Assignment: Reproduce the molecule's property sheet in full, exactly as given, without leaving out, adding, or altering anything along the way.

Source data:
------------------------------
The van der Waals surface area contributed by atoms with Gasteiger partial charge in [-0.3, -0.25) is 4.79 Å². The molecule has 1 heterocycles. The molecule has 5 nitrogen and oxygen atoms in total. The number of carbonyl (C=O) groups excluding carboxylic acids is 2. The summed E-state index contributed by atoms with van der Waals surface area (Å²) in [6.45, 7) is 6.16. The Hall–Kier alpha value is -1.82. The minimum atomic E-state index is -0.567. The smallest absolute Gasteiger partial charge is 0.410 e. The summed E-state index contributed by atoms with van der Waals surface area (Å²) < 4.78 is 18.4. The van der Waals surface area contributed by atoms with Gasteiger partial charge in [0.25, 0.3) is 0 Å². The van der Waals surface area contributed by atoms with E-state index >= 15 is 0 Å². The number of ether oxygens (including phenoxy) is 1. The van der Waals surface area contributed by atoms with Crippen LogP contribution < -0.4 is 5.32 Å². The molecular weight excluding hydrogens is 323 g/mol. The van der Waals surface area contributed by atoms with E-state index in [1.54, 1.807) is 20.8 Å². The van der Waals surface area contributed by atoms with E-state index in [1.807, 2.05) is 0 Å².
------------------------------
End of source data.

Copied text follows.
The van der Waals surface area contributed by atoms with Gasteiger partial charge in [-0.3, -0.25) is 4.79 Å². The molecule has 1 heterocycles. The molecule has 5 nitrogen and oxygen atoms in total. The number of carbonyl (C=O) groups excluding carboxylic acids is 2. The summed E-state index contributed by atoms with van der Waals surface area (Å²) in [6.45, 7) is 6.16. The Hall–Kier alpha value is -1.82. The minimum atomic E-state index is -0.567. The smallest absolute Gasteiger partial charge is 0.410 e. The summed E-state index contributed by atoms with van der Waals surface area (Å²) < 4.78 is 18.4. The van der Waals surface area contributed by atoms with Gasteiger partial charge in [0.25, 0.3) is 0 Å². The van der Waals surface area contributed by atoms with E-state index >= 15 is 0 Å². The number of ether oxygens (including phenoxy) is 1. The van der Waals surface area contributed by atoms with Crippen LogP contribution < -0.4 is 5.32 Å². The molecular weight excluding hydrogens is 323 g/mol. The van der Waals surface area contributed by atoms with E-state index in [1.54, 1.807) is 20.8 Å². The van der Waals surface area contributed by atoms with E-state index in [1.807, 2.05) is 0 Å².